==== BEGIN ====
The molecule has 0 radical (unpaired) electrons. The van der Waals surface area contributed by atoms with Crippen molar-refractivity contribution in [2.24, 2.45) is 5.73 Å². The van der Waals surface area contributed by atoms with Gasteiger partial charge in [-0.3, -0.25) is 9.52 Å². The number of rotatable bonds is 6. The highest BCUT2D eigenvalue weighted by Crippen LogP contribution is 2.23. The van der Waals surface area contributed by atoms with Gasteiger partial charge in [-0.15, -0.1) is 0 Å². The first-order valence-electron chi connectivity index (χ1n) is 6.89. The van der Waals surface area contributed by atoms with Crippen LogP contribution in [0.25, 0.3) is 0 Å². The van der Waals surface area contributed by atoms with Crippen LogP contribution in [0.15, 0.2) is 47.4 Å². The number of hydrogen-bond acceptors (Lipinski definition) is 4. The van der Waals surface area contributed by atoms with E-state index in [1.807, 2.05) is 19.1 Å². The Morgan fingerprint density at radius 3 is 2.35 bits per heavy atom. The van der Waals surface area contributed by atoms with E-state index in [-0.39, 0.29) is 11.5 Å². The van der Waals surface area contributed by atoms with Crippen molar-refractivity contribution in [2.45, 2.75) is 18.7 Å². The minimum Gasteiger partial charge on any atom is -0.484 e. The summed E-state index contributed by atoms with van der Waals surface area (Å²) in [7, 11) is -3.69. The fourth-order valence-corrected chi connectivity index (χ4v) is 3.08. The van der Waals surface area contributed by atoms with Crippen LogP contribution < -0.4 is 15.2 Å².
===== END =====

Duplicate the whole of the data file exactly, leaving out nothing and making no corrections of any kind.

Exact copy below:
The molecule has 0 radical (unpaired) electrons. The van der Waals surface area contributed by atoms with Crippen molar-refractivity contribution in [2.24, 2.45) is 5.73 Å². The van der Waals surface area contributed by atoms with Gasteiger partial charge in [-0.3, -0.25) is 9.52 Å². The number of rotatable bonds is 6. The highest BCUT2D eigenvalue weighted by Crippen LogP contribution is 2.23. The van der Waals surface area contributed by atoms with Gasteiger partial charge in [-0.15, -0.1) is 0 Å². The first-order valence-electron chi connectivity index (χ1n) is 6.89. The van der Waals surface area contributed by atoms with Crippen LogP contribution in [0.25, 0.3) is 0 Å². The van der Waals surface area contributed by atoms with Crippen LogP contribution in [0.15, 0.2) is 47.4 Å². The number of hydrogen-bond acceptors (Lipinski definition) is 4. The van der Waals surface area contributed by atoms with E-state index in [1.807, 2.05) is 19.1 Å². The Morgan fingerprint density at radius 3 is 2.35 bits per heavy atom. The van der Waals surface area contributed by atoms with E-state index in [-0.39, 0.29) is 11.5 Å². The van der Waals surface area contributed by atoms with Crippen molar-refractivity contribution in [2.45, 2.75) is 18.7 Å². The minimum Gasteiger partial charge on any atom is -0.484 e. The summed E-state index contributed by atoms with van der Waals surface area (Å²) in [7, 11) is -3.69. The fourth-order valence-corrected chi connectivity index (χ4v) is 3.08. The van der Waals surface area contributed by atoms with Crippen LogP contribution < -0.4 is 15.2 Å².